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# A problem with decimals...

 P: n/a Try this code, and tell me how can I fix it, please. var num1=new Number(parseFloat("118.18")) var num2=new Number(parseFloat("50")) var num3=new Number(parseFloat("50")) alert(num1-num2-num3) This is very strange... -- Posted via Mailgate.ORG Server - http://www.Mailgate.ORG Jul 20 '05 #1
5 Replies

 P: n/a Cristian Martinello wrote: Try this code, and tell me how can I fix it, please. var num1=new Number(parseFloat("118.18")) var num2=new Number(parseFloat("50")) var num3=new Number(parseFloat("50")) alert(num1-num2-num3) This is very strange... No its not. Javascript, like most programming languages, use floating point arithmetic. Fractional numbers which are finite in one base may be 'repeating decimals' in another base. Floating point converts the numbers to base 2, does the arithmetic, then converts the answer to base 10. Rounding the answer to the precision of the operands is usually sufficient. If not, convert the numbers to integers, perform the math, then convert back. Jul 20 '05 #2

 P: n/a "Cristian Martinello" writes: Try this code, and tell me how can I fix it, please. var num1=new Number(parseFloat("118.18")) var num2=new Number(parseFloat("50")) var num3=new Number(parseFloat("50")) alert(num1-num2-num3) Just alert(118.18-100) will do the trick. This is very strange... This is completely normal when calculating with finite precission binary-based floating point numbers. The computer cannot represent 118.18 exactly. It finds a representation that is close enough that when output, it is rounded to 118.18. Now you subtract 100 from it. That means that the integer part of the number gets smaller, so there are more bits available for the fractional part. Imagine the number is stored as 15 decimal digits, but not exactly: 118.180000000001 When you output it, the least significant digit is rounded away. Now subtract 100 and still use 15 decimal digits: 18.1800000000010 Suddently the error on the least significant bit is amplified, so it won't go away by rounding. The same problem happens with binary representation, typically when making the number smaller. /L -- Lasse Reichstein Nielsen - lr*@hotpop.com Art D'HTML: 'Faith without judgement merely degrades the spirit divine.' Jul 20 '05 #3

 P: n/a "Cristian Martinello" wrote in message news:7d*************************************@mygat e.mailgate.org... Try this code, and tell me how can I fix it, please. var num1=new Number(parseFloat("118.18")) var num2=new Number(parseFloat("50")) var num3=new Number(parseFloat("50")) alert(num1-num2-num3) This is very strange... It is not strange, it is normal. It is a manifestation of the inability of an IEEE double precision floating point number (as used by JavaScript for its one number type) to accurately represent all fractions. What you are seeing is the nearest approximation of 18.18 that the number format can accommodate. It is not a problem unique to computer floating point number formats, how would you write 1/3 as a decimal fraction? (precisely?) What is strange is wrapping a - new Number - call around a - parseFloat - call. You would get the same results from:- var num1="118.18" var num2="50" var num3="50" alert(num1-num2-num3) - as the subtraction operator will force the required string to number type conversion. Richard. Jul 20 '05 #4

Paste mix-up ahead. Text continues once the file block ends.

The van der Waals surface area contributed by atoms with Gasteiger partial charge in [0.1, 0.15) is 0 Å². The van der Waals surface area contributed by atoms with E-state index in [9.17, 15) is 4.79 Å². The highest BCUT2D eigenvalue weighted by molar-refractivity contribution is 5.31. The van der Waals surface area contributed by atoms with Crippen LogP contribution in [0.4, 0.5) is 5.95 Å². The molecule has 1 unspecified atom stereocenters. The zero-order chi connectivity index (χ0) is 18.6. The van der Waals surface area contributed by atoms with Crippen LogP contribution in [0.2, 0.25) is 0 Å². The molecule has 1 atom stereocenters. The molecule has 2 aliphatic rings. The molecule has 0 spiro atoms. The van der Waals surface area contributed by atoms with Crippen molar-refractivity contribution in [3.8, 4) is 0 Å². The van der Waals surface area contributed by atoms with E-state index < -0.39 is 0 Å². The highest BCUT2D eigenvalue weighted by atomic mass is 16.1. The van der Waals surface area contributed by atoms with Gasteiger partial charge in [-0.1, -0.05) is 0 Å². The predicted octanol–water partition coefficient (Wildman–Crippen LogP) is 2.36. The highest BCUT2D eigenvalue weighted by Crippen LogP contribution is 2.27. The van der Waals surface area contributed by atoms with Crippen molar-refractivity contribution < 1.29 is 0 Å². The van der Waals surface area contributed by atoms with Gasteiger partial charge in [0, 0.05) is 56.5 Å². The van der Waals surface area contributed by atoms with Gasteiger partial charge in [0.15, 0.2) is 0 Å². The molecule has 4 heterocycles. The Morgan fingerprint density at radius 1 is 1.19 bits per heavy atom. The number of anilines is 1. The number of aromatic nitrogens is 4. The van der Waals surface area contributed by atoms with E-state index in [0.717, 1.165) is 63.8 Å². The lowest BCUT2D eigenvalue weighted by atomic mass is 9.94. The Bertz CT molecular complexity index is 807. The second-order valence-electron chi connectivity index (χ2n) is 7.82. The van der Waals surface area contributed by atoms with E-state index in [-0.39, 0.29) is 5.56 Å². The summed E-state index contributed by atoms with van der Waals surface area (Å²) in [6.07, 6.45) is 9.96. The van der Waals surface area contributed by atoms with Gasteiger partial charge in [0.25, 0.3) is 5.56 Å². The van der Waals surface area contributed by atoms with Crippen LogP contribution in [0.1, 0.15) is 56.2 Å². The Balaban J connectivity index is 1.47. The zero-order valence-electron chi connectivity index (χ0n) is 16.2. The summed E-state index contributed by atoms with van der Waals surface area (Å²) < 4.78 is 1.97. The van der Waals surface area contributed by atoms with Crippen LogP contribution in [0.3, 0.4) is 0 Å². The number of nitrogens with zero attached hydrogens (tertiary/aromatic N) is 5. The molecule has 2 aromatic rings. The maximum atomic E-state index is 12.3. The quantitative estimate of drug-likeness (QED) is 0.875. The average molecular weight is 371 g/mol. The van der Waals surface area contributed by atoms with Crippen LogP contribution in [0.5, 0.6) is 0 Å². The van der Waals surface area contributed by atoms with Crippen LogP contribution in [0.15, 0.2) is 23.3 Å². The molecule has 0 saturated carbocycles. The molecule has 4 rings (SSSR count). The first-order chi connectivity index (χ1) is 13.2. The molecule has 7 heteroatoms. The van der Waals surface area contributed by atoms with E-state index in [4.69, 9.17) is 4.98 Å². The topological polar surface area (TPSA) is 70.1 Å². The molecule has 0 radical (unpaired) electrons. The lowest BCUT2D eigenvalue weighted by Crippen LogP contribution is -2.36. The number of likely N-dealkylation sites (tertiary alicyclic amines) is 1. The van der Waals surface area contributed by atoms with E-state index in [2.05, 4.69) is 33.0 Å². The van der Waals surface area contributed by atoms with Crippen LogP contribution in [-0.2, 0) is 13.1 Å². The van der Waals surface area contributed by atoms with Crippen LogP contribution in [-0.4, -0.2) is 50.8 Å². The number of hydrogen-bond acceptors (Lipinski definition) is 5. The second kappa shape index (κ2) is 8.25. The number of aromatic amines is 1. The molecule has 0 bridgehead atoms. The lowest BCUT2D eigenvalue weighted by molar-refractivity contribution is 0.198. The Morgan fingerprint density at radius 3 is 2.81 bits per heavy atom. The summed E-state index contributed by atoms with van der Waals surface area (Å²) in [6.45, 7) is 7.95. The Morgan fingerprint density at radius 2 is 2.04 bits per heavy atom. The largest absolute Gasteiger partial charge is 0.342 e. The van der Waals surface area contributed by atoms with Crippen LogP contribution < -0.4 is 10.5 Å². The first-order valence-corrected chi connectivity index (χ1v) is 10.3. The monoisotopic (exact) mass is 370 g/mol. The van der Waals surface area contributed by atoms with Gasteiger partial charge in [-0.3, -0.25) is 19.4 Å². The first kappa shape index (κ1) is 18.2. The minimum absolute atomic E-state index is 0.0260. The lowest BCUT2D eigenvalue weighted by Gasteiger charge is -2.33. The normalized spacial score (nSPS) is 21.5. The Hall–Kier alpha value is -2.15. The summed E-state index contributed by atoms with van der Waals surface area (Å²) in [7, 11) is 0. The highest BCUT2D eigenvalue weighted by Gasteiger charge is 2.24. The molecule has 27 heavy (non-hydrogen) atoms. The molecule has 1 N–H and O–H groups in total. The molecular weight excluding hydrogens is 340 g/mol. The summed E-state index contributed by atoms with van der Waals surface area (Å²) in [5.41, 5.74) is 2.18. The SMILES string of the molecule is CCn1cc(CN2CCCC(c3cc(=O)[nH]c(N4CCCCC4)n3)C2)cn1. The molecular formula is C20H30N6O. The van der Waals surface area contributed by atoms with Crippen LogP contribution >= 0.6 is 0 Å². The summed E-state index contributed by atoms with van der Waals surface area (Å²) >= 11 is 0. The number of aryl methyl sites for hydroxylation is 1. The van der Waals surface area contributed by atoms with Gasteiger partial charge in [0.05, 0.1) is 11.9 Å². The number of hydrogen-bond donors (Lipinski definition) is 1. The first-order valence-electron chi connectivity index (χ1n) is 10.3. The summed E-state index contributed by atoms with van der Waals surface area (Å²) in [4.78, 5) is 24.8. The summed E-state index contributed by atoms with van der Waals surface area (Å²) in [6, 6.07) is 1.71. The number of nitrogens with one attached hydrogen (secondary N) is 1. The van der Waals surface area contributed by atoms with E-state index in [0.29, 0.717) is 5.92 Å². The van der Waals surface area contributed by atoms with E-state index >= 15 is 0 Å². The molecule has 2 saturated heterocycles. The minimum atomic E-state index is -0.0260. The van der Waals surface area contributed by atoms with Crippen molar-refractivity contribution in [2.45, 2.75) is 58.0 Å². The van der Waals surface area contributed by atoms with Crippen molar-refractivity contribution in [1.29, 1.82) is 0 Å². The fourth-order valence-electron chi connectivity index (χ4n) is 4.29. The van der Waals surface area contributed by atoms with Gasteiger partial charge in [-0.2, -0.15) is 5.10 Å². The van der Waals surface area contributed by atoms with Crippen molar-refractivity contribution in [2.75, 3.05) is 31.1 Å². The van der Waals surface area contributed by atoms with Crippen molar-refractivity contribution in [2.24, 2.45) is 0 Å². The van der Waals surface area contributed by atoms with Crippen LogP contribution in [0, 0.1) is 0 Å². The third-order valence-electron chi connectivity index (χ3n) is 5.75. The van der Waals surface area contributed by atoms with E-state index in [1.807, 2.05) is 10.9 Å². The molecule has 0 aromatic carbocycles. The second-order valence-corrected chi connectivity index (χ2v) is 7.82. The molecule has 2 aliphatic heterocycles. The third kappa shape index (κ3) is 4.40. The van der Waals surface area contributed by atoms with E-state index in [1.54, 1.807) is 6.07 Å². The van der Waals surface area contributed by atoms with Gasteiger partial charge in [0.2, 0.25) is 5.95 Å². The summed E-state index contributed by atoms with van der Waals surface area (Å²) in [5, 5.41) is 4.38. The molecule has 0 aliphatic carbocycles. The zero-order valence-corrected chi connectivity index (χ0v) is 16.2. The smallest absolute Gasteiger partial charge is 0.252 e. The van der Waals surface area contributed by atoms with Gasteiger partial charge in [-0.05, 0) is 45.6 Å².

P: n/a A typical trick to solve that is the following: var result=Math.round((num1-num2-num3)*10000)/10000; alert(result) that is, you round something that you also m,ultiplicate by some power of ten 8depending on how many floats you want to keep) and then you divide exactly by that same amount of power of ten out of the rounding process - that fixes it in a way that many use. http://www.unitedscripters.com/ "Cristian Martinello" ha scritto nel messaggio news:7d*************************************@mygat e.mailgate.org... Try this code, and tell me how can I fix it, please. var num1=new Number(parseFloat("118.18")) var num2=new Number(parseFloat("50")) var num3=new Number(parseFloat("50")) alert(num1-num2-num3) This is very strange... -- Posted via Mailgate.ORG Server - http://www.Mailgate.ORG Jul 20 '05 #5

 P: n/a TrueBlue wrote: A typical trick to solve that is the following: var result=Math.round((num1-num2-num3)*10000)/10000; alert(result) that is, you round something that you also m,ultiplicate by some power of ten 8depending on how many floats you want to keep) and then you divide exactly by that same amount of power of ten out of the rounding process - that fixes it in a way that many use. Where's the point? Math.round(num1 - num2 - num3) will also do the trick. [Fullquote below the text] Please don't do this, bandwidth is precious. PointedEars Jul 20 '05 #6

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